The C-Suite and senior leaders are now actively constructing policies rolled from the top to down to ensure everyone is empowered to perform the tasks related to their role in reducing cybersecurity risk. A top-down policy defines roles and hence limits the power struggles that can hurt IT security.
Apart from the fact that it helps maintain customers’ trust, why do you think businesses need to prioritize cybersecurity in today’s times?
We all agree cybersecurity is the need of the hour today. Cybersecurity needs to match the business needs by adopting the changing needs of stakeholders along with the right mandate to introduce new products or services. Similarly, businesses need to understand and involve the security team right at the beginning, not at the end. Businesses need to reinvent themselves to ensure smooth and continuous delivery.
Cybersecurity is a continuous, proactive activity, not a task or a single point in a process. It is a holistic strategy including people, processes, and technologies that integrates security at every level, instead of downstream, which is often too late.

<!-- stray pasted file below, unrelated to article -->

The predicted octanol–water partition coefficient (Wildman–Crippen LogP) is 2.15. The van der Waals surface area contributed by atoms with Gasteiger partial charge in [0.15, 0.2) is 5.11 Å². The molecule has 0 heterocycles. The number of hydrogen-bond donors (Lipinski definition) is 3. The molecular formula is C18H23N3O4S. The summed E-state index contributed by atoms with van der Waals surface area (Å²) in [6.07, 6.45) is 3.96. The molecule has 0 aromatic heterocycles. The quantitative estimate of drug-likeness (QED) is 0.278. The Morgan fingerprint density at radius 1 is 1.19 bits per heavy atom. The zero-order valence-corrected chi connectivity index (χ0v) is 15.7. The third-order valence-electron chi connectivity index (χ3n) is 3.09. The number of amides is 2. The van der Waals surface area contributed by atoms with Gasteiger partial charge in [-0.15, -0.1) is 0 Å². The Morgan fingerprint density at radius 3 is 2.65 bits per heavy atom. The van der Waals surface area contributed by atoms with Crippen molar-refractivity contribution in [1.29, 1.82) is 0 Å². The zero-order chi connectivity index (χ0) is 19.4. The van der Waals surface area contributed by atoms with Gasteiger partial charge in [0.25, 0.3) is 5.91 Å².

With the acceleration in technology development, it is important to have adopted strategies that meet the increased throughput with the flexibility that will empower developers to focus on product delivery without compromising organizational risks.
Just as it is important to promote security organization-wide, businesses need to understand the full impact of an agile approach. Business functions shall integrate themselves as vital partners with diverse teams and support them in multiple ways.
To ensure security, investment is to be done in strategic automation across the software delivery life cycle (SDLC) to ensure the longevity of the security program in the organization.
You are now leading security operations for one of the top insurance companies in India. Can you give us an overview of what a cyber-risk policy or cyber-insurance covers? What is the primary reason to buy a cyber-risk policy?